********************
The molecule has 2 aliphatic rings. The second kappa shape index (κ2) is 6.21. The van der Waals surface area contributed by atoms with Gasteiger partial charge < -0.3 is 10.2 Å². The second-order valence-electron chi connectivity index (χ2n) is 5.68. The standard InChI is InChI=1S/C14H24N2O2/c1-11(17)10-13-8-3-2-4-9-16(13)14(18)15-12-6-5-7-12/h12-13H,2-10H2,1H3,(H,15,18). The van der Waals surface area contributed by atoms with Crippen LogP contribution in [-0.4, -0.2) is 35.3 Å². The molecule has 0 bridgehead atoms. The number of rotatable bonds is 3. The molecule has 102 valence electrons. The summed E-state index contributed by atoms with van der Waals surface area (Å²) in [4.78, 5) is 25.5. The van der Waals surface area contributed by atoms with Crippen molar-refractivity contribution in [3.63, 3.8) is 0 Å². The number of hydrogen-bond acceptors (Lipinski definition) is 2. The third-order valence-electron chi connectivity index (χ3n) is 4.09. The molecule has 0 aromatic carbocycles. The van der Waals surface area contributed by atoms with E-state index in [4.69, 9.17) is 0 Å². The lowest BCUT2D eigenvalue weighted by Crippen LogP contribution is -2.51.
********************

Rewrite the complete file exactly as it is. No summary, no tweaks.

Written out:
The molecule has 2 aliphatic rings. The second kappa shape index (κ2) is 6.21. The van der Waals surface area contributed by atoms with Gasteiger partial charge < -0.3 is 10.2 Å². The second-order valence-electron chi connectivity index (χ2n) is 5.68. The standard InChI is InChI=1S/C14H24N2O2/c1-11(17)10-13-8-3-2-4-9-16(13)14(18)15-12-6-5-7-12/h12-13H,2-10H2,1H3,(H,15,18). The van der Waals surface area contributed by atoms with Crippen LogP contribution in [-0.4, -0.2) is 35.3 Å². The molecule has 0 bridgehead atoms. The number of rotatable bonds is 3. The molecule has 102 valence electrons. The summed E-state index contributed by atoms with van der Waals surface area (Å²) in [4.78, 5) is 25.5. The van der Waals surface area contributed by atoms with Crippen molar-refractivity contribution in [3.63, 3.8) is 0 Å². The number of hydrogen-bond acceptors (Lipinski definition) is 2. The third-order valence-electron chi connectivity index (χ3n) is 4.09. The molecule has 0 aromatic carbocycles. The van der Waals surface area contributed by atoms with E-state index in [4.69, 9.17) is 0 Å². The lowest BCUT2D eigenvalue weighted by Crippen LogP contribution is -2.51.